Bol Bachchan, with a title like this, you’d expect Amitabh Bachchan to be at the center of the drama, but sorry to disappoint you fans, he’s been roped in only for the title track which is also the biggest highlights of the movie.
Our hero, Abbas Ali (Abhishek Bachchan), an educated man, finds himself jobless in good ol’ Dilli. With an unmarried sister to wed and surmounting legal bills to pay, he accompanies his deceased father’s old friend, Shastri (Asrani) to Ranakpur where the latter has promised to get him a job with his employer, Prithviraj Raghuvanshi (Ajay Devgn). On reaching Ranakpur, Abbas inadvertently gets caught in the middle of an old village feud which forces him to tell a lie before Prithviraj who hates dishonest people. Though his lie goes uncaught and he lands a plum job with Prithviraj, he has to concoct one lie after another to save his hide till he builds a honey-comb of sweet lies. To support him in this charade, are a host of actors like Asrani, Krushna Abhishek, Archana Puran Singh and Neeraj Vora.
An innocent mistake where the protagonist starts with announcing that his name was Abhishek Bachchan (with moustache), creates a look-alike step-brother Abbas (without a moustache), hires an age-ignoring courtesan to pose as the widow mother who also has an identical twin sister and the list goes on and on. Ring any bells? Yes, you guessed correct. Bol Bachchan is a loose adaptation of yesteryears’ Hrishikesh Mukherjee’s comedy film ‘Golmaal’.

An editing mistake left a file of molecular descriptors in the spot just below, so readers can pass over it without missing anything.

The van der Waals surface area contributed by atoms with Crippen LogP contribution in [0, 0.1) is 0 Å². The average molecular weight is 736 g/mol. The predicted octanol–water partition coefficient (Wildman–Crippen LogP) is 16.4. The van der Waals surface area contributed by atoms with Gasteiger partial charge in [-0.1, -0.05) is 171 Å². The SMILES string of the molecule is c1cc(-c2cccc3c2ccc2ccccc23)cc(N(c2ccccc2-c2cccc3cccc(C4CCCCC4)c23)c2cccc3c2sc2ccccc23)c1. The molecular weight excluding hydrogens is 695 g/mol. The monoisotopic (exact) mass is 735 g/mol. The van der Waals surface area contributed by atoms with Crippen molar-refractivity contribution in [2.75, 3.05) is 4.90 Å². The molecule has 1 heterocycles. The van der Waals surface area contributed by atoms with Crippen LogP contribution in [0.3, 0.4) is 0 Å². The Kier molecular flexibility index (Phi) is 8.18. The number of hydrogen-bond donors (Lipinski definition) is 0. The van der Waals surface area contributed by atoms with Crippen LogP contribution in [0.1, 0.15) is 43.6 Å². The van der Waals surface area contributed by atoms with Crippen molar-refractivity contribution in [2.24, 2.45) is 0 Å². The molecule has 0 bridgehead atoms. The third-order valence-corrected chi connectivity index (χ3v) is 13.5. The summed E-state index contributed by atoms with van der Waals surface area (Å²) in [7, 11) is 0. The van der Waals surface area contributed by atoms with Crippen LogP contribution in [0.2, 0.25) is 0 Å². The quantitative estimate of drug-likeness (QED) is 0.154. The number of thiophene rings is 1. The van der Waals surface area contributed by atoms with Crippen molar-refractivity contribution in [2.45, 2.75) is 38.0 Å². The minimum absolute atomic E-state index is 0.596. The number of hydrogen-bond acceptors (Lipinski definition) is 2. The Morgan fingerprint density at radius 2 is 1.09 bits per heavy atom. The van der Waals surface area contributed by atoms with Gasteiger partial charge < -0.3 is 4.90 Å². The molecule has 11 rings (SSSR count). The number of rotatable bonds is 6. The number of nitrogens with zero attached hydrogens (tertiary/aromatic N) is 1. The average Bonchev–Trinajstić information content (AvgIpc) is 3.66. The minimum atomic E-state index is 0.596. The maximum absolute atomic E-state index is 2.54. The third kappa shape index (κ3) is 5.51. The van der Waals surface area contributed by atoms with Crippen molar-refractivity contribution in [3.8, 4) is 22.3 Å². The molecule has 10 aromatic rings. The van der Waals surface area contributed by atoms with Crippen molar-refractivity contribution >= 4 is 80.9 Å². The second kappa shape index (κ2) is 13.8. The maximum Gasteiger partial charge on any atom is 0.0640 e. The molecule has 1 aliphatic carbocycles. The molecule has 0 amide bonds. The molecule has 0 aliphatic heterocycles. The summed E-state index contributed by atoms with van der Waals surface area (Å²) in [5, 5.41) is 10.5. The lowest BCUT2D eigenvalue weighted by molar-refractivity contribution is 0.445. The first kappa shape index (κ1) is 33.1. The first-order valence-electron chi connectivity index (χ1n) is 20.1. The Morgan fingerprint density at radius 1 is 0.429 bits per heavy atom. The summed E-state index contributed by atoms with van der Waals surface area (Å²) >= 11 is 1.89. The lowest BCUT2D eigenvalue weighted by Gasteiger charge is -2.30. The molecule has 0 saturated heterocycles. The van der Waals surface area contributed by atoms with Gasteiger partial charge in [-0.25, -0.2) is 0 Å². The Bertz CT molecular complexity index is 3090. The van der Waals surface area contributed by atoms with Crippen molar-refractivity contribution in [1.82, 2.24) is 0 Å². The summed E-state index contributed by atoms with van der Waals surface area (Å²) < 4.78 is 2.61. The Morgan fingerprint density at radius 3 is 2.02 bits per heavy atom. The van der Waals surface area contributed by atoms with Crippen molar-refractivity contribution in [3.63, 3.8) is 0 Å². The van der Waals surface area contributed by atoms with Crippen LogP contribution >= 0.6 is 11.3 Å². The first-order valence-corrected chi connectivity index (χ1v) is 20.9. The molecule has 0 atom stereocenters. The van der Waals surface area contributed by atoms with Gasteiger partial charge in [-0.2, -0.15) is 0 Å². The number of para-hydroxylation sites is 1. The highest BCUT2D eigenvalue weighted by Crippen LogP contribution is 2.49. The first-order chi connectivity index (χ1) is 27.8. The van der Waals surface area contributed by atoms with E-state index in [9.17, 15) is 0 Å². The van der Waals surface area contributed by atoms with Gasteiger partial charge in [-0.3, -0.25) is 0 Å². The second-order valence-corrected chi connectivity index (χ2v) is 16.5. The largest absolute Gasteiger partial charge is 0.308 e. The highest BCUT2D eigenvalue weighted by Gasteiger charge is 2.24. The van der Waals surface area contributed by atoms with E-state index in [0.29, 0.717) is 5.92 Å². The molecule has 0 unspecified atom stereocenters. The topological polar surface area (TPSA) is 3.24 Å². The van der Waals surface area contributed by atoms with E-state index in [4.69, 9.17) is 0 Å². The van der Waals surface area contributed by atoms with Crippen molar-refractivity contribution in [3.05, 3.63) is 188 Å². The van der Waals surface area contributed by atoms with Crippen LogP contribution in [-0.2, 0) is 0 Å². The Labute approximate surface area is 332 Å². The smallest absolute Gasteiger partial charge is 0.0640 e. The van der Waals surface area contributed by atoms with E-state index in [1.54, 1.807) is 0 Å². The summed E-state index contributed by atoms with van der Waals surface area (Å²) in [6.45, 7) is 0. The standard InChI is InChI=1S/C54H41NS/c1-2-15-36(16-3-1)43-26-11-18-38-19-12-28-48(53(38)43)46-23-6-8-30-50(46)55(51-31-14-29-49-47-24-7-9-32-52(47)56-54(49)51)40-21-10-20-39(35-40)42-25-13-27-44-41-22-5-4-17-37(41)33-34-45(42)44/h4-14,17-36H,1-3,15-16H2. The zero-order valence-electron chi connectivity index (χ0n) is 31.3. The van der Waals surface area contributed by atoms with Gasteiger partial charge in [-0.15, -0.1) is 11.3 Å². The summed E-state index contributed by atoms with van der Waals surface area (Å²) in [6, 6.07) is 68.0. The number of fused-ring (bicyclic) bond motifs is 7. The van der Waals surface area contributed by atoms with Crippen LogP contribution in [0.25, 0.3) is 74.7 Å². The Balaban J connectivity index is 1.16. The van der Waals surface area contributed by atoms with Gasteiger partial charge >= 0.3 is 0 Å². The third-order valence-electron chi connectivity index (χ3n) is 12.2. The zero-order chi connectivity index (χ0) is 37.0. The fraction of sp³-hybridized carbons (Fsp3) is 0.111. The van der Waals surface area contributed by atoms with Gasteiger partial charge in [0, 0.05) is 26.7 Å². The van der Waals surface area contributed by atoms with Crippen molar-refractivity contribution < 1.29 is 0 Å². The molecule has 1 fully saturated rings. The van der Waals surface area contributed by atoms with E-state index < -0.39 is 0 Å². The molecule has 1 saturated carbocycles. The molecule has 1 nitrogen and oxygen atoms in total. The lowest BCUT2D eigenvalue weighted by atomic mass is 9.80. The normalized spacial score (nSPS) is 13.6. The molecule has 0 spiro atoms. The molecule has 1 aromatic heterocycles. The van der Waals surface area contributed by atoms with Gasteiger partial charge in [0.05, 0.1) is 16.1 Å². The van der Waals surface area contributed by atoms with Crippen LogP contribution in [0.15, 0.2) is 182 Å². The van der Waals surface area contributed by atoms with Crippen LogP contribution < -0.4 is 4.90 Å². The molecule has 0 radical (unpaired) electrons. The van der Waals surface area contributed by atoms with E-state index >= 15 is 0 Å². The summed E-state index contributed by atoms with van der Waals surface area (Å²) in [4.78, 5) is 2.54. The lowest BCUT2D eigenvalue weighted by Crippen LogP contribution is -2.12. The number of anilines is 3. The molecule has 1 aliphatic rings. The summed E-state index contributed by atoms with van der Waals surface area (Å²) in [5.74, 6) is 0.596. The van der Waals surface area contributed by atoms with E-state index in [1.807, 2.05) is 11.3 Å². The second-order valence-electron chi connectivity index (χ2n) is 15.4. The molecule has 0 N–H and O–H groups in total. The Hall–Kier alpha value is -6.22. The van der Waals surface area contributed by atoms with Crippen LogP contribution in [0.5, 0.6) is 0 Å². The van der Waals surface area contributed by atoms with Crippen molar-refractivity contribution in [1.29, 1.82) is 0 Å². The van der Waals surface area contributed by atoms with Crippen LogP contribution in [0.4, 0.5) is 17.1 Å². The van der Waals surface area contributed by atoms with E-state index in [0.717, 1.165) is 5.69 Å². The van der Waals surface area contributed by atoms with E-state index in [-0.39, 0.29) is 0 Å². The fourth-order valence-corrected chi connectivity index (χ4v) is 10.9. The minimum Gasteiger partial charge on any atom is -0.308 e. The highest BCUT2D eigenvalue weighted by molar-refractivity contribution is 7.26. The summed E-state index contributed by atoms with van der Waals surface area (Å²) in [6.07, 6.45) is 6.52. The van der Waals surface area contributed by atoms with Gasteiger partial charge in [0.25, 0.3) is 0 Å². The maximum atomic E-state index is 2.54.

Touted as the biggest comedy in the last decade, this film comes as a huge disappointment. The script is loose while the dialogues seem to be written in a hurry, lack crispness. The acting is loud while the comic timing of known actors like Abhishek Bachchan and Ajay Devgn leaves a lot to desire. And because it’s a Rohit Shetty film, the audience is tortured with action–packed climax with villains flying, cars doing somersaults in the air and the moment of truth atop a see-sawing car dangling over the cliff. Abhishek Bachchan tries to shoulder the entire burden of the movie on his shoulders but fails miserably. Ajay Devgn’s ‘phunny’ over-the-top English translation of desi sayings in jat accent does provide some comic relief but becomes monotonous after a while. Prachi Desai comes as a breath of fresh air in the otherwise stale plot. And for Asin, why this talented young girl is demeaning herself with such meaningless roles is out of my comprehension? Krushna Abhishek and Archana Puran Singh did full justice to their roles and provided us with some much-needed laughs.
My verdict: Watch it if you have lots of time to kill and are not expecting an out-of-the world belly-heaving experience.
My advice for Rohit Shetty, please go on a ‘lamba’ break before you embark on your new venture, Golmaal 4.